Because of cost-pressure and cultural change, the trend from the classical media to the Internet is irreversible. This development is driven above all by geography. The civil society increasingly recognizes that the net covers its information need better, more efficiently and more interestingly than the classical media. The media change also follows an abstract logic, the pressures of users.
The current crisis is a catalysor of the media change. It shows that the technological configuration produced by classical media and its journalism is coming to its end. With the daily papers, a central part of German republican culture threatens to be lost. In the young German history of democracy, there were always daily papers. The print mass media and the discursive public can hardly be thought separately. On the contrary, many regarded the daily press as an almost ideal incarnation of a deliberative public. The status quo of daily papers was the normative point of reference.
Still one should not succumb to this normative moment of madness. First of all, it is ahistorical. In the time of their mass acceptance, daily papers were regarded as indicators of a superficial populist impulse of dubious significance. Such a conclusion threatens to develop into a hardly useful self-blockade. A neutral perspective appears. The Internet is a far superior technology to circulate journalist themes and form a deliberative public. As a universal, networked and cheap media with open access, it can present discourse and positions better and in greater complexity than the classical media system. That the latter is bequeathed, often disheartened, unoriginal and absurdly inefficient is gladly repressed in the debates.
As a communication space, the Internet may always be alarmingly chaotic and fragmented. Representative for many, Jurgen Habermas sees here only splintered “accidental” public opinion without any synthesis mechanisms. While partly true, such a position fails to appreciate the character of provisional situations and the signs of a growing structuring.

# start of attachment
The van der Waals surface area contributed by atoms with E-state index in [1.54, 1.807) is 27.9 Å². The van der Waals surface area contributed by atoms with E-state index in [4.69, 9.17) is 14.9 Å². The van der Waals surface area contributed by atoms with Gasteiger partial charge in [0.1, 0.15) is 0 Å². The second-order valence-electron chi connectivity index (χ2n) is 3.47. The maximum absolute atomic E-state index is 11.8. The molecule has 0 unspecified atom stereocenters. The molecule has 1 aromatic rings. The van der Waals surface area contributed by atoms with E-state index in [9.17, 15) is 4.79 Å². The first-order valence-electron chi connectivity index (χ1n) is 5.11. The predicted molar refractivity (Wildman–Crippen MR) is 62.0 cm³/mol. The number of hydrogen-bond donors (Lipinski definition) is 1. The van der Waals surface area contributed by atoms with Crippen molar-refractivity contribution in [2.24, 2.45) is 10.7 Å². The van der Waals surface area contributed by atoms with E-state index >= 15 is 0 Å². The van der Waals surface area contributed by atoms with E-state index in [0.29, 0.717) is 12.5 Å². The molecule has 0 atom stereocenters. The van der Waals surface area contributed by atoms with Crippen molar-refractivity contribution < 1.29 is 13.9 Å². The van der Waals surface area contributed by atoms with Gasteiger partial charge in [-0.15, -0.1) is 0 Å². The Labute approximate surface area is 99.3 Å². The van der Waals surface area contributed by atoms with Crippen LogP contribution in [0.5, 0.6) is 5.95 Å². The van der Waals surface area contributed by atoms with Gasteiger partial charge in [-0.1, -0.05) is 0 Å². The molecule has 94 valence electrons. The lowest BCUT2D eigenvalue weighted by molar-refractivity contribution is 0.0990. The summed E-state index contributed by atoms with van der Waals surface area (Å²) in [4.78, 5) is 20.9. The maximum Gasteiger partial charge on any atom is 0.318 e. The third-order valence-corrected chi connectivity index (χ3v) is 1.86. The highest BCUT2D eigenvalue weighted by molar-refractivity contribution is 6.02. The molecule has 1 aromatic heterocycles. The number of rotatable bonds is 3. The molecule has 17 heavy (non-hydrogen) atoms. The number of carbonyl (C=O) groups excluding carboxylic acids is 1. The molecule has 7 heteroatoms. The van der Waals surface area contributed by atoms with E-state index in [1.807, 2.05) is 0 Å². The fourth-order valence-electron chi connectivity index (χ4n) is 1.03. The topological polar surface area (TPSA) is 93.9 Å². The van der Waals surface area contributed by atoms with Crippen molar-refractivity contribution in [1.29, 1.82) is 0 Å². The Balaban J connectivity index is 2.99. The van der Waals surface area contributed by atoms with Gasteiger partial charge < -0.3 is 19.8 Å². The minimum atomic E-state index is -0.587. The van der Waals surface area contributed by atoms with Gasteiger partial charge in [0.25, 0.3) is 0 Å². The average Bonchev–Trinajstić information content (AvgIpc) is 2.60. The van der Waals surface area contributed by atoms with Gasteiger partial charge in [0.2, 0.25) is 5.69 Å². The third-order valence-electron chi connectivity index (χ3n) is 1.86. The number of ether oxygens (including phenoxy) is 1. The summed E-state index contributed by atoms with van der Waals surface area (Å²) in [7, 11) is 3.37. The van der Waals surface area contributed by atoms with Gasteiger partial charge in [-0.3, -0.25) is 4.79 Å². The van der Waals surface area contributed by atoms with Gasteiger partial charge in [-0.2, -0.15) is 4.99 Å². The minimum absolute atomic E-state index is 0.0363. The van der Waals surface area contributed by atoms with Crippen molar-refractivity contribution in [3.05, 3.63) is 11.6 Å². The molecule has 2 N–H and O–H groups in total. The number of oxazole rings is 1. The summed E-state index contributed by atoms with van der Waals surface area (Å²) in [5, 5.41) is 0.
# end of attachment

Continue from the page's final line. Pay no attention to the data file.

A new networked information economy and social communication is slowly forming with increasing speed in the net. In this new constellation, specialized offers on one side and great aggregations on the other side play decisive roles. Public opinion arises on a new interplay of publications and comments.
The new digital exchange relations are hardly clear. Classical journalism was organized around the principle of distribution oligopoly and was governed with professional norms. The Internet enters the cultural walls established around journalism. A new system of independence and economizing replaces the old.
As a journalist, one is responsible for the truth of the texts. The system of the click-economy breaks into the journalistic world. The new freedoms must be domesticated through new cultural agreements. Social discussion is necessary.
What must be done now is not hard to see. Even Habermas notes the assumptions of the pessimistic diagnosis in the matter of the Internet must be quietly re-examined. A deliberative public opinion need not be a classical mass media opinion. From an economic perspective, Eli Noam predicted three years ago: nothing remains for the publishers than to prepare for a paperless future.